A human skeleton that was stolen from an underwater cave in Mexico in 2012 may be one of the oldest ever found in the Americas. Scientists have now put the age of the skeleton at more than 13,000 years old after analysing a shard of hip bone — left behind by the thieves because it was embedded in a stalagmite.
Cave divers discovered the remains in February 2012 in a submerged cave called Chan Hol near Tulúm on Mexico's Yucatán peninsula, and posted photos of a nearly complete skull and other whole bones to social media. The posts caught the attention of archaeologists Arturo González González at the Desert Museum in Saltillo, Mexico, and Jerónimo Avilés Olguín at the Institute of American Prehistory in Cancún.
By the time researchers visited the cave in late March, the remains were gone—except for about 150 bone fragments and a pelvic bone that had been subsumed by a stalagmite growing up from the cave floor. On the basis of these bones, the researchers think that the skeleton belonged to a young man who died when sea levels were much lower and the cave was above ground.
To determine the age of human remains, researchers often measure levels of a radioactive isotope of carbon in collagen protein within bones. But in this case, most of the collagen had been leached out by water while the bones were submerged, making this method unreliable, says Wolfgang Stinnesbeck, a palaeontologist and geoscientist at the University of Heidelberg, Germany, who led the efforts to date the remains.
Instead, Stinnesbeck’s team collected a fleck of the pelvis bone and surrounding stalagmite, which contains a mineral called calcite. The team then dated the rock using the relative levels of uranium and thorium isotopes in the calcite. The deeper into the stalagmite the researchers sampled, the older the dates turned out to be; stone just 2 centimetres from the bone was 11,300 years old. Calcite closer to the bone gave conflicting results, Stinnesbeck says.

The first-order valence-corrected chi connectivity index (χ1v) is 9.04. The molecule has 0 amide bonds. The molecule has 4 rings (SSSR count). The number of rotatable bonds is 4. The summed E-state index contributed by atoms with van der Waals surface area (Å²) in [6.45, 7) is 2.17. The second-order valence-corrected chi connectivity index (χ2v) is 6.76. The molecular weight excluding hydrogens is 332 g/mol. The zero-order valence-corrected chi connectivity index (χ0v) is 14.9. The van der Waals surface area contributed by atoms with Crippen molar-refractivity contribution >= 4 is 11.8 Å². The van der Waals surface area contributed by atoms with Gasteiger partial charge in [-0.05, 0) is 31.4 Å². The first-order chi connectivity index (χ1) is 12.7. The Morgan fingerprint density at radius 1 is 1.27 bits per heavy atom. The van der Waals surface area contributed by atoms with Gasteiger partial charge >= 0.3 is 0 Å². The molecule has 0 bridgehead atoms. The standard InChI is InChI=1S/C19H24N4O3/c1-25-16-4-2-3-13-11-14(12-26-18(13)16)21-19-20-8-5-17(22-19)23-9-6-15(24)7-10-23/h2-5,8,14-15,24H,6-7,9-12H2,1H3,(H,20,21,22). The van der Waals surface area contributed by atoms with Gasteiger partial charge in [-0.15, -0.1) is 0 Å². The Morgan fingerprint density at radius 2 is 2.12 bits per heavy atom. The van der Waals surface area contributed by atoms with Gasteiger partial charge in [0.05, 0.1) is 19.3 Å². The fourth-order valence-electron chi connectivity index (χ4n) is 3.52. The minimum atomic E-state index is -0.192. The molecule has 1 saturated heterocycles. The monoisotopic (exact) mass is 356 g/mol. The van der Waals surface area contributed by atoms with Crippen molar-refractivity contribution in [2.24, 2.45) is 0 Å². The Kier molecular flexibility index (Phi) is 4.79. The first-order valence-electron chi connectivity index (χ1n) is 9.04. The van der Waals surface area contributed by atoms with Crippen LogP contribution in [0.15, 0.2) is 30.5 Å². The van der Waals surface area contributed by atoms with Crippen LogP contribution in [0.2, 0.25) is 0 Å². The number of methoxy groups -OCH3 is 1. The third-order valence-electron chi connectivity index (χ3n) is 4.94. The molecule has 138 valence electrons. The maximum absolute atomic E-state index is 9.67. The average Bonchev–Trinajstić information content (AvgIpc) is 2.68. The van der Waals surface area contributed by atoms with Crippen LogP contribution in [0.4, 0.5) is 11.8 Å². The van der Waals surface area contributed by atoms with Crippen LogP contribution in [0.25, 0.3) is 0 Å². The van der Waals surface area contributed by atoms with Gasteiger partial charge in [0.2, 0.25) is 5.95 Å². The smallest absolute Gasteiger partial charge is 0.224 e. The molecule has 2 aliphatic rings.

The team determined that the skeleton was older than 13,000 years by analysing the rate at which calcite had formed around the bone, and by matching the shifts in stalagmite isotope levels to those in other caves. The findings were published on 30 August in PLoS ONE.
Alistair Pike, an archaeological scientist at the University of Southampton, UK, notes that the stalagmite set over the bone during a time of profound climate change, which could have altered the stalagmite's rate of growth. He says he is therefore more comfortable considering the bones to be a minimum of 11,300 years old—still “very significant”, he notes.
Few other human remains from the Americas are older than 13,000 years. The skeleton of a teenage girl recovered from a different Yucatán cave was carbon-dated to more than 12,000 years old, and a skeleton found in another submerged cave near Tulúm was deemed to be around 13,500 years old, also using radiocarbon dating.
“They’ve done a really nice job determining the age of this thing,” says David Meltzer, an archaeologist at Southern Methodist University in Dallas, Texas. There is convincing archaeological proof that humans colonized the Americas before 14,000 years ago, but very old remains are precious. “These sites are rare as hen’s teeth,” Meltzer says.
Apart from the Yucatán finds, the next-oldest skeleton from the Americas is that of a 12,600-year-old boy found in Montana, whose sequenced genome places him on a lineage leading to present-day Native American groups. Researchers have sequenced only a few other human skeletons from the Americas that are older than 10,000 years, hindering efforts to unravel the region's ancient population history.
Getting DNA from what remains of the Chan Hol skeleton will be hard. A sample sent to one of the world’s leading ancient-DNA labs, the Max Planck Institute for Evolutionary Anthropology in Leipzig, Germany, did not contain enough DNA, Stinnesbeck says. He hopes to find DNA in the few teeth not taken by the thieves.
The theft still boggles Stinnesbeck, whose team is continuing to study the cave and its remains. The researchers recently reported the discovery of fossils in the cave that are of a new species of peccary—a hoofed mammal related to pigs—as well as evidence that the cave's human inhabitants made fires.
“What would you want with a skeleton? Would you take it home?” Stinnesbeck asks. “If they had known it was very old, maybe just to have a souvenir, to have something special.”
“We went to the police and they did some inquiries,” he adds. “They never came up with anything substantial.”
This article is reproduced with permission and was first published on August 30, 2017.